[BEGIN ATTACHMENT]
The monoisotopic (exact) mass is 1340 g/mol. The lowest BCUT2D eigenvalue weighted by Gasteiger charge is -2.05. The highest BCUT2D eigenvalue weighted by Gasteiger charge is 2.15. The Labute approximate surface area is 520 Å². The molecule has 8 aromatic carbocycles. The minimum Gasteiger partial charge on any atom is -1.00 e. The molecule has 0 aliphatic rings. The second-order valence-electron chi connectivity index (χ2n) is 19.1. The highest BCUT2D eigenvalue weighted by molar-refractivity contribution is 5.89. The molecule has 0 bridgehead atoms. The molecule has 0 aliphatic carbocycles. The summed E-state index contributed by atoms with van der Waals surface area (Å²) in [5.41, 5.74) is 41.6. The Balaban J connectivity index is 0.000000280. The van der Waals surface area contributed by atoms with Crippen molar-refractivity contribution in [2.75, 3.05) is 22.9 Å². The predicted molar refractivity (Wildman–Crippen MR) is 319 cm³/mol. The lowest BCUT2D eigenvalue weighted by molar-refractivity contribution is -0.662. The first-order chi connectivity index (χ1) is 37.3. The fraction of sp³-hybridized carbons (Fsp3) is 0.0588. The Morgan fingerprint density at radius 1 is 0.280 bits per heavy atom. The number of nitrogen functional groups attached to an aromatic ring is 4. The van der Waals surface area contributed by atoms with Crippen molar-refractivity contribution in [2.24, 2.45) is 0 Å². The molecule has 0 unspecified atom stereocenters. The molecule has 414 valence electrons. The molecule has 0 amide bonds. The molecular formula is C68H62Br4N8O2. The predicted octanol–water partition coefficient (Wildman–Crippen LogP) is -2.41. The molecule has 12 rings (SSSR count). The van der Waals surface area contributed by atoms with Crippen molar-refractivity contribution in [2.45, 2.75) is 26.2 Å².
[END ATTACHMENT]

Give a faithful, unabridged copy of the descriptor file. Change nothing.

The monoisotopic (exact) mass is 1340 g/mol. The lowest BCUT2D eigenvalue weighted by Gasteiger charge is -2.05. The highest BCUT2D eigenvalue weighted by Gasteiger charge is 2.15. The Labute approximate surface area is 520 Å². The molecule has 8 aromatic carbocycles. The minimum Gasteiger partial charge on any atom is -1.00 e. The molecule has 0 aliphatic rings. The second-order valence-electron chi connectivity index (χ2n) is 19.1. The highest BCUT2D eigenvalue weighted by molar-refractivity contribution is 5.89. The molecule has 0 bridgehead atoms. The molecule has 0 aliphatic carbocycles. The summed E-state index contributed by atoms with van der Waals surface area (Å²) in [5.41, 5.74) is 41.6. The Balaban J connectivity index is 0.000000280. The van der Waals surface area contributed by atoms with Crippen molar-refractivity contribution in [2.75, 3.05) is 22.9 Å². The predicted molar refractivity (Wildman–Crippen MR) is 319 cm³/mol. The lowest BCUT2D eigenvalue weighted by molar-refractivity contribution is -0.662. The first-order chi connectivity index (χ1) is 37.3. The fraction of sp³-hybridized carbons (Fsp3) is 0.0588. The Morgan fingerprint density at radius 1 is 0.280 bits per heavy atom. The number of nitrogen functional groups attached to an aromatic ring is 4. The van der Waals surface area contributed by atoms with Crippen molar-refractivity contribution in [2.24, 2.45) is 0 Å². The molecule has 0 unspecified atom stereocenters. The molecule has 414 valence electrons. The molecule has 0 amide bonds. The molecular formula is C68H62Br4N8O2. The predicted octanol–water partition coefficient (Wildman–Crippen LogP) is -2.41. The molecule has 12 rings (SSSR count). The van der Waals surface area contributed by atoms with Crippen molar-refractivity contribution in [2.45, 2.75) is 26.2 Å².